When Virginia opens training camp Friday, the Cavaliers will be in search of a new primary kickoff returner. Raynard Horne, who filled that role last year, exhausted his eligibility following a 2010 season in which he ranked No. 3 in the Atlantic Coast Conference in kickoff return average (24.9 ypr).

Special teams Coach Anthony Poindexter said Wednesday he is excited about the makeup of the crop of kickoff returners from which he has to choose. According to Poindexter, the list of potential Horne replacements includes four true freshmen (Darius Jennings, Demetrius Nicholson, Clifton Richardson and Dominique Terrell) and two redshirt freshmen (Kevin Parks and Khalek Shepherd).

Poindexter also mentioned senior cornerback Chase Minnifield and junior tailback Perry Jones.

“This year I think we’ve got more depth with guys that maybe can be more dynamic back there returning the kicks and punts than we have been in years past,” Poindexter said.

Long snapper is another position at which Virginia must fill big shoes. Danny Aiken was the program’s long snapper for the past four seasons, but he’s now trying to stick in the NFL. Redshirt freshman Matt Fortin is in line to take Aiken’s place with the Cavaliers.

“I’ve been losing sleep over losing Danny Aiken,” Poindexter said. Long snapping was “part of the game you never had to worry about. Being a first-year special teams coach last year, one thing I knew was that the snap part was going to be right.”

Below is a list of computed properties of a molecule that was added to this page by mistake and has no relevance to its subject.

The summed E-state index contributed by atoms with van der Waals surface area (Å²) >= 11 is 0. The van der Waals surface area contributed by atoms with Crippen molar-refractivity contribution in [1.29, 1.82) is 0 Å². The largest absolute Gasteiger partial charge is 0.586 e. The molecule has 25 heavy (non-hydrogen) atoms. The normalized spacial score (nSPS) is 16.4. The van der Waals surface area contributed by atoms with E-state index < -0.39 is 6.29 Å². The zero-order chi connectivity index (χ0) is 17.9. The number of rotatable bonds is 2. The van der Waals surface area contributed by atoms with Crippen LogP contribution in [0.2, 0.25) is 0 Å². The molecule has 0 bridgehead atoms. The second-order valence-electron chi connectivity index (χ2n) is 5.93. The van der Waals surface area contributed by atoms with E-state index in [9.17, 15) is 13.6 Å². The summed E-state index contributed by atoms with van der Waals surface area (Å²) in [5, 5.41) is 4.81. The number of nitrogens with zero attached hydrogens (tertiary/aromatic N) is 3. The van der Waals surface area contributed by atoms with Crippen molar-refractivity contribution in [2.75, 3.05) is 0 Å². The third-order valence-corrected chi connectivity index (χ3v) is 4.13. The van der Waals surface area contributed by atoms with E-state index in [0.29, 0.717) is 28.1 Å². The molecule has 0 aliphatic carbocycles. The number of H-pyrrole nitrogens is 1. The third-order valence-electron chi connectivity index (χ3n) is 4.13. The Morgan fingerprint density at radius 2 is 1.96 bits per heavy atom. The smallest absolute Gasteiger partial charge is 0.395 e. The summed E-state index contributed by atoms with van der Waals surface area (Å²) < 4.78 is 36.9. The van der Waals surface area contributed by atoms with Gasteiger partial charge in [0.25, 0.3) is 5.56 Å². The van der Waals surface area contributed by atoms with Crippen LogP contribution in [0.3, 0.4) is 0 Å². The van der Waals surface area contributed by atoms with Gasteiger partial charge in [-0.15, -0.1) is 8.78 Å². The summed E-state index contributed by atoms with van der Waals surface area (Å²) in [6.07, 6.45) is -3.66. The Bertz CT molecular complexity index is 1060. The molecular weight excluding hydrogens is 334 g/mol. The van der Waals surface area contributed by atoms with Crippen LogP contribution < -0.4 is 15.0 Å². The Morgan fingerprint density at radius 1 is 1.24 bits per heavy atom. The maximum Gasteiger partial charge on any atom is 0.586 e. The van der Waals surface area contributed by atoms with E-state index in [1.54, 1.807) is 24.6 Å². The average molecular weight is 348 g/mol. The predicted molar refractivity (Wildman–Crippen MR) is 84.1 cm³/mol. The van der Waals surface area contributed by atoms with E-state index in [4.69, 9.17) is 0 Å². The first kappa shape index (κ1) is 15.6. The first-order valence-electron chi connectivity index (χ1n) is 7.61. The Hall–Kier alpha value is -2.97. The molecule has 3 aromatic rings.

One thing Poindexter doesn’t necessarily expect Fortin to do is make tackles after he snaps the ball on punts – something for which Aiken developed a knack. Fortin is listed as 5-foot-11 and 190 pounds, while Aiken was listed as 6-foot-4 and 255 pounds.

“It’s a bonus,” Poindexter said. “It’s another guy that you can add to the coverage, but I always equate him to just better than a cone. The long snapper, he’s better than just putting an orange cone out there. If they get in the way, push him to the right, push him to the left, push him into the coverage, that’s great. If he trips and falls, and they fall over the top of him, that’s great too.

“We don’t base our coverage on our long snapper being able to make it (down the field). As long as he can keep some kind of lane integrity and make the ball bounce one way or the other, we’ll be in good shape.”